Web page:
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How can I prevent spammers from using the php form on my website?

Mar 18th, 2009 07:35
engatoo engatoo, alex martin, John Martin, jean korte,

Because php is more 'forgiving' than some other languages, it is easier
for a beginner to learn.  On the other hand, it is also easier for a
beginner to inadvertently create a security or spam problem for 
When php emails the contents of a web page form to the recipient, you
can think of it as sending just one big message.  The separate fields 
from the form have control characters that tell the receiving email
program where each item begins and ends.  Unscrupulous spammers know
this and they look for forms where they can add extra control 
and extra email addresses and messages.  If you want to know more about
how they do this, here is a page that shows samples of the kind of data
spammers enter:
The suggestion on this page as to how to prevent this problem - namely
by searching for \n control characters - does not really solve the 
The problem is solved by tightly validating the data entered into the
form - particularly any single line entry from an html <input 
statement.  Rather than worrying about what the form should not 
edit the data for what it should contain.
I do this using regular expressions.  Here are some examples that have
worked well for me:
The following regular expression will validate most email addresses. 
The 6 character museum domains will not validate - if you expect
visitors from these domains you can change (2,4) to (2,6)
if (!eregi("^[A-Z0-9._-][email protected][A-Z0-9._-]+\.[A-Z]{2,4}$",
die('invalid email address');
Note that I have used eregi which is case insensitive so I only had to
specify one of either a-z or A-Z and the other case is taken care of. 
This edit also allows only one email address to be entered.  This is so
that if you automatically put the entered email address into the
reply-to field, the recipient will not inadvertently just hit reply and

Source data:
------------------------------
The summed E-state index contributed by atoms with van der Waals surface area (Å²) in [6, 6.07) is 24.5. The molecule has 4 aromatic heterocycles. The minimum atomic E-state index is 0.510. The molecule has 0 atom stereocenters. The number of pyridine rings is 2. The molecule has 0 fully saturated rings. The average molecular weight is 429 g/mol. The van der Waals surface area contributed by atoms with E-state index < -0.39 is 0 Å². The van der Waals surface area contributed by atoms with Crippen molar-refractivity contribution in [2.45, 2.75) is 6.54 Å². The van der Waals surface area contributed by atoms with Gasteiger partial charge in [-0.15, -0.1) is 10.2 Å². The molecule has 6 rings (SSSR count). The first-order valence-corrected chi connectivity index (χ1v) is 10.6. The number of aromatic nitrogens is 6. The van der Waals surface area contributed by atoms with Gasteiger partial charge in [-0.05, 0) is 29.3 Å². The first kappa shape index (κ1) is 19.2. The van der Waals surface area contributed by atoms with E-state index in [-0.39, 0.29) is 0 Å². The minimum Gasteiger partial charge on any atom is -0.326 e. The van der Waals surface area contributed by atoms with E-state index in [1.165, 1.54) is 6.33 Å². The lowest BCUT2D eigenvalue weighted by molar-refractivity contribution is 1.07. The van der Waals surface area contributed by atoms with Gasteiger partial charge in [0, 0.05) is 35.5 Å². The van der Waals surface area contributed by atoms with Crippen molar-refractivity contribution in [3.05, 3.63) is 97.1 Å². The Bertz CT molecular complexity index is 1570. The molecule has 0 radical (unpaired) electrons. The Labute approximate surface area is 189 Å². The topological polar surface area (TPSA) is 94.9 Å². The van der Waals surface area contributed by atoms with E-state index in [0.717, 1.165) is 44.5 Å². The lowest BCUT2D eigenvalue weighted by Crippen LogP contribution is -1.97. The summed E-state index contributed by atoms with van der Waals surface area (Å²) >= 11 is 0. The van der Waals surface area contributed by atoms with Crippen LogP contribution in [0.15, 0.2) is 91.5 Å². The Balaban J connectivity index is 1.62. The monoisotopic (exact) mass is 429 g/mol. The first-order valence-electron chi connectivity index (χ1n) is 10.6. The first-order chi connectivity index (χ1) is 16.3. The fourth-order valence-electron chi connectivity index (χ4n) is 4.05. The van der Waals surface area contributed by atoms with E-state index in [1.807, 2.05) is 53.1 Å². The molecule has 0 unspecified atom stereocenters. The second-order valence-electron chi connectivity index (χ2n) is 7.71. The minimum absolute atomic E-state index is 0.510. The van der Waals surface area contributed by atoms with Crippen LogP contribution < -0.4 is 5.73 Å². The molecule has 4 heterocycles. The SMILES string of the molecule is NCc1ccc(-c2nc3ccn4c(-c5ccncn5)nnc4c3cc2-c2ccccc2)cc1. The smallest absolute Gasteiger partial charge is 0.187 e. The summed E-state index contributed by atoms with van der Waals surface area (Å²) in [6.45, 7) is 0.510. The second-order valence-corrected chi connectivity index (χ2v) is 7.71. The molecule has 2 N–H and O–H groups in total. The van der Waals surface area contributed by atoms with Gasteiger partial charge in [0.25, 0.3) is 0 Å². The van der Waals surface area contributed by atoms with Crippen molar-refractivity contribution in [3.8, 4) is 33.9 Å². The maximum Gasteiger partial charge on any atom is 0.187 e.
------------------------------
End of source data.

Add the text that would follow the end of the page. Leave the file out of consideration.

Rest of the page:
not notice that the reply is going to multiple addresses.  This is one
way spammers collect email addresses from on line forms.
The following expression will ensure that a name field will contain 
characters you would expect to be a part of someone's name:
if (!eregi("^([A-Z '-]+)$", $_POST['realname']))
   die ('Bad characters in name entry');               
This expression allows only letters, no numbers.  It also allows 
 the - for hyphenated names and the ' for names such as O'Toole.
The subject field needs to allow a bit more so I have used the 
if (!eregi("^([A-Z0-9 '-:\!\?]+)$", $_POST['subject']))
   die ('Bad characters in subject entry');               
This regular expression uses letters, numbers and a limited amount of
punctuation.  It does NOT allow the % character as it can precede the
hex equivalents of control characters and is used by spammers for this
purpose.  So it would prevent a subject such as 50%off -- but the user
can spell out per cent if they really want to input this into a form.
None of these regular expressions allow the back slash characater as it
preceeds control characters.  The backslashes in the subject expression
above are escape characters.   The ? and the ! have a special meaning 
php and the \? and \! tell php that we really mean just the characters
themselves, not the special meaning.
Of course, if you have progressed to the point of giving your users a
chance to re-enter their data, you would direct them with an error
message rather than simply exiting the script with die().
You will find all sorts of scattered advice suggesting that you replace
\r\n characters or  replace to: bcc: cc: or that you search for strings
such as "content-type" etc. etc. used by spammers.  This is fighting a
losing battle and further restricts the letigimate use of these words 
a user of your form.  
The last vulnerablity is at the very end of the comments or message
entered with a <textarea> tag.  Even with the above in place, it is
slightly possible that a spammer could enter control characters and
extra email addresses at the end of the message.  There are a couple of
very easy ways to prevent this.
One is to use the php expression nl2br() to convert any new line (\n)
characters to <br />\n which extinguishes the usefulness of the \n
character to a spammer.  However, if you don't want to send html tags
with your email this is not an option.
The other is to just manually add something at the very end of the
message yourself.  For example, appending "end of message" to whatever
the user entered would prevent this.  Us this as an opportunity to add
something useful.  
I add the IP address of the sender using the $_SERVER['REMOTE_ADDR']
variable.  Because I display a copy of the message sent, the user knows
that their IP address was sent. 
This has a potential added benefit.  If someone you know has a grudge
against you or something and decides to try to send you anonymous
messages using your contact form, they will know that you have their IP
address and can trace or block them and they may not bother with this
juvenile tactic. (hopefully) 
I hope that this is helpful in the overall fight against spam.
I hope that it goes without saying that your email address should be in
the script and not on the web page itself so that it is not avaialble 
robots harvesting email addresses.